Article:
I love how you say that most of these girls feel they are better parents than their own parents, and that they probably are.
      Secondly, do you feel like programs and non-profits (similar to where you’ve been interning) should focus more on the baby/child or educating the teen parent? Because my thought was to educate the parent, but I hear you say to focus on showing the child a different model. Should it be both? And obviously the person to educate the mom is not the judging 30 year old mom at the playground. But I still think of a 16 year old as a child, so in my eyes she’s got time, she’s not a lost cause.
      Lastly, I don’t know I’d this is exactly in defense of my post, per se, but my post was really about me sharing the judgment rolling through my mind as a mom and definitely not to pick on the generalization of “teen moms.” (Only the one teen mom.) It was me sharing my disgust with smoking around children, as trivial as it seems to some. And yes, it was me holding a 16 year old mom to the same standards in my mind that I initially, and unfairly, hold other moms to.
      I am cordially inviting you to guest post on my blog because I think your response is a really important reaction and point of view to what I wrote!

  2. Honestly? Had you said something and tried to handle the situation yourself, you likely would have been met with contempt. They might have changed the target of their negative behavior toward you and Liam. For Liam’s sake, it was probably best not to say anything unless you were ready to leave anyhow and just wanted to give a parting word (which may have helped you feel better but probably would not have affected the mom).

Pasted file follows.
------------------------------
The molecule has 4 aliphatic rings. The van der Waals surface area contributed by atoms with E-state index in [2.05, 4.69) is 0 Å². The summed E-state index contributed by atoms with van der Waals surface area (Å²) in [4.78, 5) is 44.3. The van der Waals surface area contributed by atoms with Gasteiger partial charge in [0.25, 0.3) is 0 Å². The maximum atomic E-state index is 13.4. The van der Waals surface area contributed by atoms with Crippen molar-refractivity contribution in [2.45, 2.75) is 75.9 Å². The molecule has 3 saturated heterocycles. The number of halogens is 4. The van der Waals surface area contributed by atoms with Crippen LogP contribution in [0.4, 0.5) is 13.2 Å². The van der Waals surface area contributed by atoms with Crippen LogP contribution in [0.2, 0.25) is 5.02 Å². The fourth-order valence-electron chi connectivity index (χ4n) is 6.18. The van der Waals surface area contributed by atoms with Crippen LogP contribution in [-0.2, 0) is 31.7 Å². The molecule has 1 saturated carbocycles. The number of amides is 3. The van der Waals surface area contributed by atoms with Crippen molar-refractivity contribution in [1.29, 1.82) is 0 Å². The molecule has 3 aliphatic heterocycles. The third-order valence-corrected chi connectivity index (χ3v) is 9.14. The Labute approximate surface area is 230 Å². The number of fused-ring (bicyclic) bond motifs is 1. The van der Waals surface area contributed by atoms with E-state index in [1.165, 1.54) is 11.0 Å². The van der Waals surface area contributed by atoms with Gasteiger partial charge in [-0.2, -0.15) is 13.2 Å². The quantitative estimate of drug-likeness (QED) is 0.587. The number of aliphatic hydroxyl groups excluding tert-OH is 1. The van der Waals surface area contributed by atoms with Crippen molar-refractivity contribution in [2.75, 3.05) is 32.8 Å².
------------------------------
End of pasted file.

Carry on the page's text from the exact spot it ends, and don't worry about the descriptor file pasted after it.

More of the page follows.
I like the suggestion to be a good role model.

    I feel sad for the little boy. 😦

  3. I think it’s wonderful that you took the time to think this through and write it all down. Ever since I became a mother, I encounter a lot of situations that get me really riled up, and I think I would deal better with the emotions if I could get them all down on the page. I’m inspired.

    …and those little toes in your header give me major baby fever every time I visit your blog!! 🙂

  4. Moms really need mentors. I was not a teen mom but I certainly needed help. At 29 I had no idea what I was getting into as a mom. I can’t imagine that at 16 these teens moms have any idea of what one night of pleasure will bring them. Kids are wonderful but I agree, it’s sad to see some of them the victims of careless decisions.
    ps-As a mom you might like this link: It’s called a Mom’s Guide to Caring for Little Teeth (http://www.1dental.com/moms-guide/) and has helpful tips for all different ages on how to navigate through different milestones and develop healthy habits. I’ve gotten info for my 2 boys.

  5. Pingback: Fix What You Can | The Bebe Diaries